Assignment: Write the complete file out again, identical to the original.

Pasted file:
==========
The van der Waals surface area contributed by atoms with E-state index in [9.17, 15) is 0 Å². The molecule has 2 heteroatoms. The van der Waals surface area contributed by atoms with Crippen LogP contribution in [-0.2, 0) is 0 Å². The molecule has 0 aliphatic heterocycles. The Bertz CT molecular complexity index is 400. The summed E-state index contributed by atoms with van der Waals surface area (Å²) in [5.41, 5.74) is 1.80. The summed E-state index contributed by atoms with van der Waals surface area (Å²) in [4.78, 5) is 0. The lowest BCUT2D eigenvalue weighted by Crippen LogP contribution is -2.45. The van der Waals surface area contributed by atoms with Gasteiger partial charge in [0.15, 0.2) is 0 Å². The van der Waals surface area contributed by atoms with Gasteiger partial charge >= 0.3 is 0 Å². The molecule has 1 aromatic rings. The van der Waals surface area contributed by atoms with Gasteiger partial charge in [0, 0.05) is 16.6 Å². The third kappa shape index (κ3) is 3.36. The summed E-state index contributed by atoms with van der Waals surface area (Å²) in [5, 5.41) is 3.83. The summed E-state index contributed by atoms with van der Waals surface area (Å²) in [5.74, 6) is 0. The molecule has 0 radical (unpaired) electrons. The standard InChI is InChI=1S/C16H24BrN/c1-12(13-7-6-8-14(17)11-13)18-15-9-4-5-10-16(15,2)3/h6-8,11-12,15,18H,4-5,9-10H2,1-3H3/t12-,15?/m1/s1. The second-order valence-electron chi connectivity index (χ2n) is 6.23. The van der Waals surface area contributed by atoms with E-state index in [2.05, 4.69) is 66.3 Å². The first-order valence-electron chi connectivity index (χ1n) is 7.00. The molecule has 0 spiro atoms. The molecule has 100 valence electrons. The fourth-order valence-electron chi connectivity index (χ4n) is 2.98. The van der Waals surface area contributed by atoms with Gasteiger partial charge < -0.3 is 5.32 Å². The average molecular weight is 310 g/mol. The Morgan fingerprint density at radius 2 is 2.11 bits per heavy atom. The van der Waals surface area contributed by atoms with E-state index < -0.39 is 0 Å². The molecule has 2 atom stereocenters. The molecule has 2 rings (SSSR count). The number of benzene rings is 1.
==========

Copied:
The van der Waals surface area contributed by atoms with E-state index in [9.17, 15) is 0 Å². The molecule has 2 heteroatoms. The van der Waals surface area contributed by atoms with Crippen LogP contribution in [-0.2, 0) is 0 Å². The molecule has 0 aliphatic heterocycles. The Bertz CT molecular complexity index is 400. The summed E-state index contributed by atoms with van der Waals surface area (Å²) in [5.41, 5.74) is 1.80. The summed E-state index contributed by atoms with van der Waals surface area (Å²) in [4.78, 5) is 0. The lowest BCUT2D eigenvalue weighted by Crippen LogP contribution is -2.45. The van der Waals surface area contributed by atoms with Gasteiger partial charge in [0.15, 0.2) is 0 Å². The van der Waals surface area contributed by atoms with Gasteiger partial charge >= 0.3 is 0 Å². The molecule has 1 aromatic rings. The van der Waals surface area contributed by atoms with Gasteiger partial charge in [0, 0.05) is 16.6 Å². The third kappa shape index (κ3) is 3.36. The summed E-state index contributed by atoms with van der Waals surface area (Å²) in [5, 5.41) is 3.83. The summed E-state index contributed by atoms with van der Waals surface area (Å²) in [5.74, 6) is 0. The molecule has 0 radical (unpaired) electrons. The standard InChI is InChI=1S/C16H24BrN/c1-12(13-7-6-8-14(17)11-13)18-15-9-4-5-10-16(15,2)3/h6-8,11-12,15,18H,4-5,9-10H2,1-3H3/t12-,15?/m1/s1. The second-order valence-electron chi connectivity index (χ2n) is 6.23. The van der Waals surface area contributed by atoms with E-state index in [2.05, 4.69) is 66.3 Å². The first-order valence-electron chi connectivity index (χ1n) is 7.00. The molecule has 0 spiro atoms. The molecule has 100 valence electrons. The fourth-order valence-electron chi connectivity index (χ4n) is 2.98. The van der Waals surface area contributed by atoms with Gasteiger partial charge < -0.3 is 5.32 Å². The average molecular weight is 310 g/mol. The Morgan fingerprint density at radius 2 is 2.11 bits per heavy atom. The van der Waals surface area contributed by atoms with E-state index < -0.39 is 0 Å². The molecule has 2 atom stereocenters. The molecule has 2 rings (SSSR count). The number of benzene rings is 1.